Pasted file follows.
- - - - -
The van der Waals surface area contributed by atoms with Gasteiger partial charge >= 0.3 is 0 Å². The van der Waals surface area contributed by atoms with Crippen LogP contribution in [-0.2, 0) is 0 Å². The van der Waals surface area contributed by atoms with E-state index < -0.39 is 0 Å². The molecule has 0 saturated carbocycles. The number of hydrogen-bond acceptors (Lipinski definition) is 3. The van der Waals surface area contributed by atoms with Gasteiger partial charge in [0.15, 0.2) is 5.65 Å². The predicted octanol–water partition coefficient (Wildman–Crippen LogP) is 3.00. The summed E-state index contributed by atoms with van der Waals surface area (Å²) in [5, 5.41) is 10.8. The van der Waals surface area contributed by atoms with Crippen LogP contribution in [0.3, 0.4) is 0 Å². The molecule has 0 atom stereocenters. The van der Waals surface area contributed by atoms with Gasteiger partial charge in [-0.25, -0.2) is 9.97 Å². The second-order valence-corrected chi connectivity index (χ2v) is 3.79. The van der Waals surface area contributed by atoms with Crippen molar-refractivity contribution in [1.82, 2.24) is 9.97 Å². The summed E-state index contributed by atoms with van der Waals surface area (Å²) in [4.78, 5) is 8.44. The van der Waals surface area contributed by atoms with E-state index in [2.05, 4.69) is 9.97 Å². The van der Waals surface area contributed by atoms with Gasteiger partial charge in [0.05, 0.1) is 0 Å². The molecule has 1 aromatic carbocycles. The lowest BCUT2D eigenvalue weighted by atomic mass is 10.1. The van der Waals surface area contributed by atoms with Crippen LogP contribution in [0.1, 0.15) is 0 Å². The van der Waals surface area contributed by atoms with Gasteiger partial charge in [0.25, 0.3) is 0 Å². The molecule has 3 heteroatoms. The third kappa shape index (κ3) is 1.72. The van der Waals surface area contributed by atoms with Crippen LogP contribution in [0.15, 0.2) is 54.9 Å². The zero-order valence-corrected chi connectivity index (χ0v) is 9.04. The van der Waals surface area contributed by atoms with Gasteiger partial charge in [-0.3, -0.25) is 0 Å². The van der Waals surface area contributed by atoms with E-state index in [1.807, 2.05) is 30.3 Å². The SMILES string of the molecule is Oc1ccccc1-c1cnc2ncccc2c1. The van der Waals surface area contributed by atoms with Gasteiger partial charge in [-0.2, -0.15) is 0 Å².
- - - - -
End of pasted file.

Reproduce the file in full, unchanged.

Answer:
The van der Waals surface area contributed by atoms with Gasteiger partial charge >= 0.3 is 0 Å². The van der Waals surface area contributed by atoms with Crippen LogP contribution in [-0.2, 0) is 0 Å². The van der Waals surface area contributed by atoms with E-state index < -0.39 is 0 Å². The molecule has 0 saturated carbocycles. The number of hydrogen-bond acceptors (Lipinski definition) is 3. The van der Waals surface area contributed by atoms with Gasteiger partial charge in [0.15, 0.2) is 5.65 Å². The predicted octanol–water partition coefficient (Wildman–Crippen LogP) is 3.00. The summed E-state index contributed by atoms with van der Waals surface area (Å²) in [5, 5.41) is 10.8. The van der Waals surface area contributed by atoms with Crippen LogP contribution in [0.3, 0.4) is 0 Å². The molecule has 0 atom stereocenters. The van der Waals surface area contributed by atoms with Gasteiger partial charge in [-0.25, -0.2) is 9.97 Å². The second-order valence-corrected chi connectivity index (χ2v) is 3.79. The van der Waals surface area contributed by atoms with Crippen molar-refractivity contribution in [1.82, 2.24) is 9.97 Å². The summed E-state index contributed by atoms with van der Waals surface area (Å²) in [4.78, 5) is 8.44. The van der Waals surface area contributed by atoms with E-state index in [2.05, 4.69) is 9.97 Å². The van der Waals surface area contributed by atoms with Gasteiger partial charge in [0.05, 0.1) is 0 Å². The molecule has 1 aromatic carbocycles. The lowest BCUT2D eigenvalue weighted by atomic mass is 10.1. The van der Waals surface area contributed by atoms with Crippen LogP contribution in [0.1, 0.15) is 0 Å². The van der Waals surface area contributed by atoms with Gasteiger partial charge in [0.25, 0.3) is 0 Å². The molecule has 3 heteroatoms. The third kappa shape index (κ3) is 1.72. The van der Waals surface area contributed by atoms with Crippen LogP contribution in [0.15, 0.2) is 54.9 Å². The zero-order valence-corrected chi connectivity index (χ0v) is 9.04. The van der Waals surface area contributed by atoms with Gasteiger partial charge in [-0.3, -0.25) is 0 Å². The van der Waals surface area contributed by atoms with E-state index in [1.807, 2.05) is 30.3 Å². The SMILES string of the molecule is Oc1ccccc1-c1cnc2ncccc2c1. The van der Waals surface area contributed by atoms with Gasteiger partial charge in [-0.2, -0.15) is 0 Å².